Antonia Crane has been doing a series of interviews with sex workers for The Rumpus. Now she’s trying to find johns (the customers of prostitutes and other sex workers) to share their stories. Here’s a bit of the first one:

The negative experiences were usually when I found myself in a situation where I felt I was doing something wrong, dangerous or exploitative. I think my situation is not uncommon, and I think most of us do not want to hurt anybody. Not wanting to participate in anything that’s harmful, that’s wrong, that’s cruel. But like a lot of other industries, both black-market ones like drugs or gambling and legit industries like food processing or farming, there are abuses. And so you go into it navigating through the abuses.

You’re in this for a connection. Physical—but also emotional. And a shadow of the dark side of sex work kind of hovers around in the background.

It’s like with drug use. You just smoke pot once in a while, and then one day you find yourself buying a little more weight, from a guy who’s got a gun in his car, and you realize there is this whole other big scary reality behind the little bit that you can see.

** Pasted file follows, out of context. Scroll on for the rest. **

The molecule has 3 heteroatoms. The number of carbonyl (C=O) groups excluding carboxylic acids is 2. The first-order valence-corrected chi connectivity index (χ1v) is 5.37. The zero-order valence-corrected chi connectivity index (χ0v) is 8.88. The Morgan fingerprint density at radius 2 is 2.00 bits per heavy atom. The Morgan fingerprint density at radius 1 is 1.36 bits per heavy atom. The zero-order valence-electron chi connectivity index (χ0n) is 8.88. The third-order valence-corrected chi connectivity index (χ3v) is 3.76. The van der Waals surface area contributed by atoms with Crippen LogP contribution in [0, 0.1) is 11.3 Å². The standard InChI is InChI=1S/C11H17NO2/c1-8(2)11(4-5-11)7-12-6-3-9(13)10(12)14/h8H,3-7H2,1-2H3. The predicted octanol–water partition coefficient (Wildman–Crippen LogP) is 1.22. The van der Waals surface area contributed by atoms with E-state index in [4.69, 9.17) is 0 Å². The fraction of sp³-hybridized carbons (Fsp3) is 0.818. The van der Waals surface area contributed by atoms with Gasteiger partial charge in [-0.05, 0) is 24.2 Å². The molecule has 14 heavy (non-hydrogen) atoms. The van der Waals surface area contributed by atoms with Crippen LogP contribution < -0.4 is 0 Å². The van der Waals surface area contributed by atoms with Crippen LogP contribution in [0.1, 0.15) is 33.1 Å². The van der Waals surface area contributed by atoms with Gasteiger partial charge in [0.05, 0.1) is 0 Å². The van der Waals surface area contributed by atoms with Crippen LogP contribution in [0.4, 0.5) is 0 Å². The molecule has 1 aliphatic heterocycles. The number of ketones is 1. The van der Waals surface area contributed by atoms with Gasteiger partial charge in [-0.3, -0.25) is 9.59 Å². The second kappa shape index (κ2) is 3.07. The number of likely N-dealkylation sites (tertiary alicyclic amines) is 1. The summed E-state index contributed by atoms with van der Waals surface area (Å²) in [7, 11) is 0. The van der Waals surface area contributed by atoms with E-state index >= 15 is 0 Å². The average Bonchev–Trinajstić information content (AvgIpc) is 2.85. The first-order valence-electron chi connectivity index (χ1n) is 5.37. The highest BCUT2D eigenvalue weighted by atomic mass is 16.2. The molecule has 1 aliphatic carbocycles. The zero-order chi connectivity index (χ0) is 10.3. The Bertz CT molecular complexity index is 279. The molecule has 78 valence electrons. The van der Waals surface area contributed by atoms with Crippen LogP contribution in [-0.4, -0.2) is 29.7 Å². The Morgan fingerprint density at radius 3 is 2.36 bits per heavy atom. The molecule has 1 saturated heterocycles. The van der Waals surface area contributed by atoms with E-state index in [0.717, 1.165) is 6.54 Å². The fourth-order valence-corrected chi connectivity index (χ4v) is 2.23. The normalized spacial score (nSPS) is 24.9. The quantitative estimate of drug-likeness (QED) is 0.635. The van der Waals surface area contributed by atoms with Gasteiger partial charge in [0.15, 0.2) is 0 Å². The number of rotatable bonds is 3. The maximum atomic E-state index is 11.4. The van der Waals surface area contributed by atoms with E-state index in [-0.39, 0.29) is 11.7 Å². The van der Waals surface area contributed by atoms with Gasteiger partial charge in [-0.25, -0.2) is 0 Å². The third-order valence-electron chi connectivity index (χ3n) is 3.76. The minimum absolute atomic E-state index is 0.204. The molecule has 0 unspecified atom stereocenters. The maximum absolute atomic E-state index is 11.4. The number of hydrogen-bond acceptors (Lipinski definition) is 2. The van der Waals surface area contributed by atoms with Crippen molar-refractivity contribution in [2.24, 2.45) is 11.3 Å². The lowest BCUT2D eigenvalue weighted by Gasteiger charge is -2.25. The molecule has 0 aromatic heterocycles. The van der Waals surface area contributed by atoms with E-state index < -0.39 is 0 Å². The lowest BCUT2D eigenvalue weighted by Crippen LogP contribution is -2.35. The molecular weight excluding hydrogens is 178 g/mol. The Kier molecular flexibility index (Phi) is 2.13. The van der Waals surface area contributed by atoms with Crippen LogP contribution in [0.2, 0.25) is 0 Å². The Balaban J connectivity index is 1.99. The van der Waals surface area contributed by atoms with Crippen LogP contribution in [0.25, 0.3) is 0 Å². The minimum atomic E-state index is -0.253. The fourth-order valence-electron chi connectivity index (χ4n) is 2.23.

The Rumpus: Paying to Play: Interview with a John

See also: “Do-Me” Feminism and the Rise of Raunch

5 Essays I Wish I’d Read as a Young(er) Man

Why Women Aren’t Crazy

You’re so sensitive. You’re so emotional. You’re defensive. You’re overreacting. Calm down. Relax. Stop freaking out! You’re crazy! I was just joking, don’t you have a sense of humor? You’re so dramatic. Just get over it already!

Sound familiar?

If you’re a woman, it probably does.

Do you ever hear any of these comments from your spouse, partner, boss, friends, colleagues, or relatives after you have expressed frustration, sadness, or anger about something they have done or said?

When someone says these things to you, it’s not an example of inconsiderate behavior. When your spouse shows up half an hour late to dinner without calling—that’s inconsiderate behavior. A remark intended to shut you down like, “Calm down, you’re overreacting,” after you just addressed someone else’s bad behavior, is emotional manipulation—pure and simple.